10 Ways to Let Go of Unhelpful Social Comparisons

I find it often comes up in counselling sessions that clients have been comparing themselves unfavourably to others and that this is affecting their mood and self-image. Studies suggest that as many as 10% of our thoughts involve comparisons of some kind. Often these are comparisons with people that we think are better than us in some way, and usually people we know, such as family, friends, colleagues and neighbours. Evaluating ourselves against others tends to make us feel inferior, envious, guilty, remorseful, and ultimately dissatisfied. These painful feelings can contribute to low mood, anxiety and depleted self-esteem. Letting go of comparisons can help us to feel happier and enjoy life more fully. 

Unfortunately social media has amplified the comparisons we make, as it gives us access to so many more acquaintances to compare ourselves with, so much more information about what they are doing and tends to show us the most positive highlights of their lives.

Comparison is a fundamental human impulse and part of our common humanity. We naturally compare ourselves to others and care about what people think, our reputation and our status. These qualities have helped us to survive as a species. However, it is worth trying to minimise the detrimental impact of comparisons on our wellbeing. Here are a few ways to lessen its hold over you:

  • Remember that you are comparing your private experiences to someone else’s external appearances. Although it may seem like their life is perfect, they probably have some vulnerabilities or struggles that you don’t necessarily know about.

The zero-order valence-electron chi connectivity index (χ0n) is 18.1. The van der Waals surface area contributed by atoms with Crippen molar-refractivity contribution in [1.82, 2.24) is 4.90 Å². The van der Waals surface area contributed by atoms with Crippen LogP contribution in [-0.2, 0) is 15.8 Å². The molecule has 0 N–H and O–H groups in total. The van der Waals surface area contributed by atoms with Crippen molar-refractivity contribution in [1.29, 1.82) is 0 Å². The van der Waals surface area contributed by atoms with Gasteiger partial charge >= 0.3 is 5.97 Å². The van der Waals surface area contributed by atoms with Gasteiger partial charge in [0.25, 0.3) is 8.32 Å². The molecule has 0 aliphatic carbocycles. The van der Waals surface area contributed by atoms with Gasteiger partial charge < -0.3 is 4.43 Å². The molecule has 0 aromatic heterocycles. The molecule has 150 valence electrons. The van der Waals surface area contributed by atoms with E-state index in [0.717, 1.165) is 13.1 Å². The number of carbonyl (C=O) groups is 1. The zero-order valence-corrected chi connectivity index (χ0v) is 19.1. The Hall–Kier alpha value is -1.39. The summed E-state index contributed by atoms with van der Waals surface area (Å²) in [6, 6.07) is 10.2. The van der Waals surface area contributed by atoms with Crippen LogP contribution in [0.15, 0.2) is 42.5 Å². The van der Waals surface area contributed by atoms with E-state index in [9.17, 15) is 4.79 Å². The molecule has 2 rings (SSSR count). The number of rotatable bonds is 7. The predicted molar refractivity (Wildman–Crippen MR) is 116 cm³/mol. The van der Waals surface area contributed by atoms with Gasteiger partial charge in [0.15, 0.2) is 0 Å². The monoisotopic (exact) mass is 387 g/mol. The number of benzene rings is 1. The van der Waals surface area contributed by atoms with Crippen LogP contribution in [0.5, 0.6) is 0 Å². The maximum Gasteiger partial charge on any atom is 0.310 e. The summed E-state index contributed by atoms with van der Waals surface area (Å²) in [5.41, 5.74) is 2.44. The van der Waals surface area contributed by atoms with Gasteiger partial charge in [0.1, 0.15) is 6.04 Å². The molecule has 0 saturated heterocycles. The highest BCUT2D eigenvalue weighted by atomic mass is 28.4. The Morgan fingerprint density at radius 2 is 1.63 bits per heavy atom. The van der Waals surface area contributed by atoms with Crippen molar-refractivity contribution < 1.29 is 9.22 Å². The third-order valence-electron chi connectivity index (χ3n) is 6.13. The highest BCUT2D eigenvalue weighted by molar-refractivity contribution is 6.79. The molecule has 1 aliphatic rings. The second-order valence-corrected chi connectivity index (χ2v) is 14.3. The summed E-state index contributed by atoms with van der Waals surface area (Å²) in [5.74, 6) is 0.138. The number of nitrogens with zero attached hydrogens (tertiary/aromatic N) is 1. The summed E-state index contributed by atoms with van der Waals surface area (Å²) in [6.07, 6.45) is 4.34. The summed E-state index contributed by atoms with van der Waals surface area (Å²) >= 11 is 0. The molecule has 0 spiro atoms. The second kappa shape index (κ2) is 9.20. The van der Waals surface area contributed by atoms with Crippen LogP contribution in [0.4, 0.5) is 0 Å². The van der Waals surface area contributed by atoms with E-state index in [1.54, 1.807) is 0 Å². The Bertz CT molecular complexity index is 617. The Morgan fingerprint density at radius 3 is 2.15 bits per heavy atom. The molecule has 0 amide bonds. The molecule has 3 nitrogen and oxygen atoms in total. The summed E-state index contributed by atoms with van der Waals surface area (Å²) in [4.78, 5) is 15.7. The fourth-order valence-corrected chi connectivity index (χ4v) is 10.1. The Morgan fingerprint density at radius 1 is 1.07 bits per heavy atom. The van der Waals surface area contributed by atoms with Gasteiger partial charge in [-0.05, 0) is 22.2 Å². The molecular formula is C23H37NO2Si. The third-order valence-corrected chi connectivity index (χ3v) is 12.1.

• Notice when you have slipped into making comparisons and name this thinking e.g. “ah, there goes the mind making comparisons again”. Then try to place your attention back onto what you were doing before this started. Mindfulness can be helpful for recognising comparative thought patterns when they start and being able to step out of them.
  • Focus on your own journey. Instead of comparing your skill in a certain area to someone else’s, consider how much you have improved at this skill over time.
  • Consider what really matters to you. For example, if you are comparing your earnings to someone else’s and feeling inadequate, contemplate how important wealth is to you in relation to the compromises you might have to make to achieve it e.g. health (it’s hard to think of many high earning jobs that wouldn’t be stressful) and living where you want to live (think how few high earning jobs there are in rural locations).
  • Notice what you’re aspiring to be when you make a comparison e.g. when you’re thinking someone is better at a certain activity than you, how could you improve at that activity and what could you learn from the way the other person does it. Commit to making the regular effort needed to get to where you want to be.
  • Contemplate what you admire and appreciate about the people you are comparing yourself with, and endeavour to cultivate joy in their success. Make the choice to be happy for the person rather than envious.
  • Focus on the good things in your life rather than where you feel a lack. You could start a gratitude journal or it can be helpful to bring attention to what we have that some of our ancestors didn’t e.g. clean running water, electric lighting, etc.
  • Develop and maintain a stable sense of self. Be authentic and nourish relationships with people who see you for who you really are.
  • Learn to be compassionate with yourself when you find something more difficult than someone else. Acknowledge how many different factors there are that have shaped how successful you are and that most were not in your control.
  • Limit time on social media and use it in a way that helps you feel more connected e.g. by sending private messages, sharing or commenting on posts rather than passively scrolling.

If you would like to explore any of the issues raised in this article further, I offer integrative counselling in Exeter city centre, Newton Abbot and online. I also provide Mindfulness Courses and Compassionate Mind Training

%d bloggers like this:
search previous next tag category expand menu location phone mail time cart zoom edit close